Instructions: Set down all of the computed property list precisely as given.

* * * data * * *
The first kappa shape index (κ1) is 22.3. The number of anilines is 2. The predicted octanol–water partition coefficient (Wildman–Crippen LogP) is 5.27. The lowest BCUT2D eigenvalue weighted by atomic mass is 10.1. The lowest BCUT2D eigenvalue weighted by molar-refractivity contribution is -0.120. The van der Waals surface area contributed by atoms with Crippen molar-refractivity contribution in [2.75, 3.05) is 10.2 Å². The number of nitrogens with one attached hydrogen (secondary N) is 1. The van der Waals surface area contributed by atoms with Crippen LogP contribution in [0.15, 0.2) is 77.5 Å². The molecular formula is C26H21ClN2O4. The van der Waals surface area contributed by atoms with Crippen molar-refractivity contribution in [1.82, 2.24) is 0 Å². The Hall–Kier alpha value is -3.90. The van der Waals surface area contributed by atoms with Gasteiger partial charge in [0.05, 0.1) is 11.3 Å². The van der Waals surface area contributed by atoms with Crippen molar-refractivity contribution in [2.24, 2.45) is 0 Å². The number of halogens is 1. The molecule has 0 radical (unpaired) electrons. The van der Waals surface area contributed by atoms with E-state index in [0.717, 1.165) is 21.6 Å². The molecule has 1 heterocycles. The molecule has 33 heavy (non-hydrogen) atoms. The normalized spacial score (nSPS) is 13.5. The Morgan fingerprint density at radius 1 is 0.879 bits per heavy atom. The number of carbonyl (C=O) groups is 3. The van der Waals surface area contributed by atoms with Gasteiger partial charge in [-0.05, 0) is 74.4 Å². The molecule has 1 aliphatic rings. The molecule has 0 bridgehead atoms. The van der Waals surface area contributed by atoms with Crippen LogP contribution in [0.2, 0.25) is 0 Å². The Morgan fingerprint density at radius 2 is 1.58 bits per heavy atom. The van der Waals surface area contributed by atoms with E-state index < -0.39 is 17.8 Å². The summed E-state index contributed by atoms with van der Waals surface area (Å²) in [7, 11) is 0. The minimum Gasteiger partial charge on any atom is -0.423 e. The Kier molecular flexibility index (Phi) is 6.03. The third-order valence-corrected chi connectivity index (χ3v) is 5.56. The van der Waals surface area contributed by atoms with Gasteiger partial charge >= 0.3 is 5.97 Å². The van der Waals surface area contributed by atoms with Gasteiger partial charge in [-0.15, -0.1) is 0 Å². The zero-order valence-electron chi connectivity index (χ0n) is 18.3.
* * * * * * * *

The first kappa shape index (κ1) is 22.3. The number of anilines is 2. The predicted octanol–water partition coefficient (Wildman–Crippen LogP) is 5.27. The lowest BCUT2D eigenvalue weighted by atomic mass is 10.1. The lowest BCUT2D eigenvalue weighted by molar-refractivity contribution is -0.120. The van der Waals surface area contributed by atoms with Crippen molar-refractivity contribution in [2.75, 3.05) is 10.2 Å². The number of nitrogens with one attached hydrogen (secondary N) is 1. The van der Waals surface area contributed by atoms with Crippen LogP contribution in [0.15, 0.2) is 77.5 Å². The molecular formula is C26H21ClN2O4. The van der Waals surface area contributed by atoms with Crippen molar-refractivity contribution in [1.82, 2.24) is 0 Å². The Hall–Kier alpha value is -3.90. The van der Waals surface area contributed by atoms with Gasteiger partial charge in [0.05, 0.1) is 11.3 Å². The van der Waals surface area contributed by atoms with Crippen molar-refractivity contribution in [2.24, 2.45) is 0 Å². The number of halogens is 1. The molecule has 0 radical (unpaired) electrons. The van der Waals surface area contributed by atoms with E-state index in [0.717, 1.165) is 21.6 Å². The molecule has 1 heterocycles. The molecule has 33 heavy (non-hydrogen) atoms. The normalized spacial score (nSPS) is 13.5. The Morgan fingerprint density at radius 1 is 0.879 bits per heavy atom. The number of carbonyl (C=O) groups is 3. The van der Waals surface area contributed by atoms with Gasteiger partial charge in [-0.05, 0) is 74.4 Å². The molecule has 1 aliphatic rings. The molecule has 0 bridgehead atoms. The van der Waals surface area contributed by atoms with Crippen LogP contribution in [0.2, 0.25) is 0 Å². The Morgan fingerprint density at radius 2 is 1.58 bits per heavy atom. The van der Waals surface area contributed by atoms with E-state index < -0.39 is 17.8 Å². The summed E-state index contributed by atoms with van der Waals surface area (Å²) in [7, 11) is 0. The minimum Gasteiger partial charge on any atom is -0.423 e. The Kier molecular flexibility index (Phi) is 6.03. The third-order valence-corrected chi connectivity index (χ3v) is 5.56. The van der Waals surface area contributed by atoms with Gasteiger partial charge >= 0.3 is 5.97 Å². The van der Waals surface area contributed by atoms with Gasteiger partial charge in [-0.15, -0.1) is 0 Å². The zero-order valence-electron chi connectivity index (χ0n) is 18.3.